Otis Redding died in a plane crash in December 1968, so he never knew that his recording of “Sitting on the Dock of the Bay” won a 1969 Grammy Award. But in a “reenactment” of the 1969 Grammy Awards Show by a group of Rochester musicians, Redding not only attends the show to receive the award, he sings his composition one final time.
It’s one of the many “miracles” that occurs during the reenactment of the 1969 Grammy Awards Show led by Rochester band Watkins and the Rapiers and featuring numerous area musicians playing various Grammy Award nominees and winners.
The show will be performed at the Historic Calvary St. Andrews in Rochester’s South Wedge neighborhood June 16 at 7:30 pm. Admission is free and donations will benefit the historic church, which is in the process of re-establishing itself as an event and performance venue under Presbyterian ownership. Free parking is available at the Postler & Jaeckle parking lot, corner South and Averill Avenues.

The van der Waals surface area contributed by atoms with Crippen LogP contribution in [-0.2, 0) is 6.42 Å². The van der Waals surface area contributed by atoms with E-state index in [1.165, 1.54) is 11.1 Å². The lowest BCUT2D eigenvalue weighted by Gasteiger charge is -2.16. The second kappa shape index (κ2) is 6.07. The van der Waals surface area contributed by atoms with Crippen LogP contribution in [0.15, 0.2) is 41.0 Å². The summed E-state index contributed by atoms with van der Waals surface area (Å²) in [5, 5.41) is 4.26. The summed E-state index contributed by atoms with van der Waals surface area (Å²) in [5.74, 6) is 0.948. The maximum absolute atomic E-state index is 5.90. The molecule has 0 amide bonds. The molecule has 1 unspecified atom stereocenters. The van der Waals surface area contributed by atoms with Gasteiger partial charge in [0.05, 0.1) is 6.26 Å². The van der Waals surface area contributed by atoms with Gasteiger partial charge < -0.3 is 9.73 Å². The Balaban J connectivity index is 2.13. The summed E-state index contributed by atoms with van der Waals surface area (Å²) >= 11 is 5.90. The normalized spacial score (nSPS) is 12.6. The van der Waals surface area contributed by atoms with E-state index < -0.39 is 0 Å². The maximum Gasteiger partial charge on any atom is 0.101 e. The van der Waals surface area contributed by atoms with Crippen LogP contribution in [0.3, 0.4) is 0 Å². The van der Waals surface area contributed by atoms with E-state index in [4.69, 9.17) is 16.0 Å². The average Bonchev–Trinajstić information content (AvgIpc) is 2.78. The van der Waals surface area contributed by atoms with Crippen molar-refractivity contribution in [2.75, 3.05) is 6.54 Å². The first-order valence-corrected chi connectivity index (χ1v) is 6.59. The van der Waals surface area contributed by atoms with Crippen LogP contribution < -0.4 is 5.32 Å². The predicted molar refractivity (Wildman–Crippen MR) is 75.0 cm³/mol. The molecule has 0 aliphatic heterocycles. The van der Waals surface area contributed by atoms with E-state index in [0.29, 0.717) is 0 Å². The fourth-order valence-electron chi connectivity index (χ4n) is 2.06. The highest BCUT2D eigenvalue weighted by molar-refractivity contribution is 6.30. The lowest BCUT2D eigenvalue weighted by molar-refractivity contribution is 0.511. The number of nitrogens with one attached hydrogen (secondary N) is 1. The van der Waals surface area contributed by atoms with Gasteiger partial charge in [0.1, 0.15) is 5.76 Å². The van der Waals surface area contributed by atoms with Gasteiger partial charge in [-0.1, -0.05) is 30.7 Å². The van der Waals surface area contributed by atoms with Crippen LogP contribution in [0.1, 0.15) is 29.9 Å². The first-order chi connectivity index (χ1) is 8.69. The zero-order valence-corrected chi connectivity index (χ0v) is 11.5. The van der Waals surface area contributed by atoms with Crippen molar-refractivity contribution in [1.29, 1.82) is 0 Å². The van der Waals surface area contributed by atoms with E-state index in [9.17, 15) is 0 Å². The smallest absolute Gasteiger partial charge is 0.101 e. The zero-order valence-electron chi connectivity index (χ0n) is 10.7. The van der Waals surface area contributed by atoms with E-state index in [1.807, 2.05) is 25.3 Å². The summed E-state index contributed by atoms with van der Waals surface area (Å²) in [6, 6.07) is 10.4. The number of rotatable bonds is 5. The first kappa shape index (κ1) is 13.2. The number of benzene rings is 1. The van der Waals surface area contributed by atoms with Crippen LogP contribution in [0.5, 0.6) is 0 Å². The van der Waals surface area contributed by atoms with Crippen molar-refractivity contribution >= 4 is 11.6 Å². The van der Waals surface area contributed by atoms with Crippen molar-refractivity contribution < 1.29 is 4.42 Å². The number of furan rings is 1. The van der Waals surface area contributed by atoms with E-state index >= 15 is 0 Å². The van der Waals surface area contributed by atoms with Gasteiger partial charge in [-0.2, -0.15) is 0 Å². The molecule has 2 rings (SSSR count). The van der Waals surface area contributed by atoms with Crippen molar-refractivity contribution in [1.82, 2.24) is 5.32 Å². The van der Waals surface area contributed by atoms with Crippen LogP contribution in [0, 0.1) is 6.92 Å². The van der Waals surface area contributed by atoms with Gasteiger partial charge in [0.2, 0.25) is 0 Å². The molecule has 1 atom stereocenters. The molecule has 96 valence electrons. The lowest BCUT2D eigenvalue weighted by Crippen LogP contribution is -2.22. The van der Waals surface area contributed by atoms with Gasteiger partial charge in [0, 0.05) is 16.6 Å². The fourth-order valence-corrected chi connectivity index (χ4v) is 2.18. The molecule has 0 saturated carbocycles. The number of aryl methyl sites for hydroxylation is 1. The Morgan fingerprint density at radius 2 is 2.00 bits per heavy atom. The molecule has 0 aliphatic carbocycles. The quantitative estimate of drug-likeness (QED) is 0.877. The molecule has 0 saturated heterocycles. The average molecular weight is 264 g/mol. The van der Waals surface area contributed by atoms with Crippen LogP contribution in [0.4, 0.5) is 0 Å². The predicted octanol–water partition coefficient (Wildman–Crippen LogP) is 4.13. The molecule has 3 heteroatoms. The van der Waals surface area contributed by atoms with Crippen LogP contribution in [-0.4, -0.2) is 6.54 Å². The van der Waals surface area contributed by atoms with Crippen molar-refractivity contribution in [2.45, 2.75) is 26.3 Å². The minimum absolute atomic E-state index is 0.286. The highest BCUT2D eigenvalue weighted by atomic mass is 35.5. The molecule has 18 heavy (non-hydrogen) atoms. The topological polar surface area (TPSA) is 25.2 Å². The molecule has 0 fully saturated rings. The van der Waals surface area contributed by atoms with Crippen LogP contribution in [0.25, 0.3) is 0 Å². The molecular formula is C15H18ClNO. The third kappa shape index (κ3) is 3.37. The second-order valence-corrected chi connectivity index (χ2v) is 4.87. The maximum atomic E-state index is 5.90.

The 1969 Grammies featured the likes of Simon and Garfunkel, Marvin Gaye, Bob Dylan, the Beatles, Aretha Franklin, her sister Erma, Johnny Cash, Mary Hopkin, Hugh Montenegro, Archie Bell and the Drells, and Gary Puckett and the Union Gap—and each will be represented in the reenactment. Hosts Dan Rowan and Dick Martin of late 1960s breakthrough comedy show, “Laugh-In,” will be played by members of Watkins and the Rapiers.
Area musicians who will join Watkins and the Rapiers to perform as 1969 Grammy Award winners and nominees include Connie Deming, Sarah Long Hendershot, Stan Merrill, Paul Nunes, Jeff Riales, Richard Storms, Steve West, Suzi Willpower and Lisa Winter. Watkins and the Rapiers
has been performing its eclectic mix of Americana music in the Rochester area for more than 20 years. Its members are Rick McRae, Steve Piper, Kerry Regan, Scott Regan, Tom Whitmore and Marty York. Historic Calvary St. Andrews
, a Rochester landmark was built in 1873, and is listed on the National Register of Historic Places for its architectural significance as a gothic-style church and its role in Rochester’s progressive religious and social history. It offers pristine acoustics in an historic setting.
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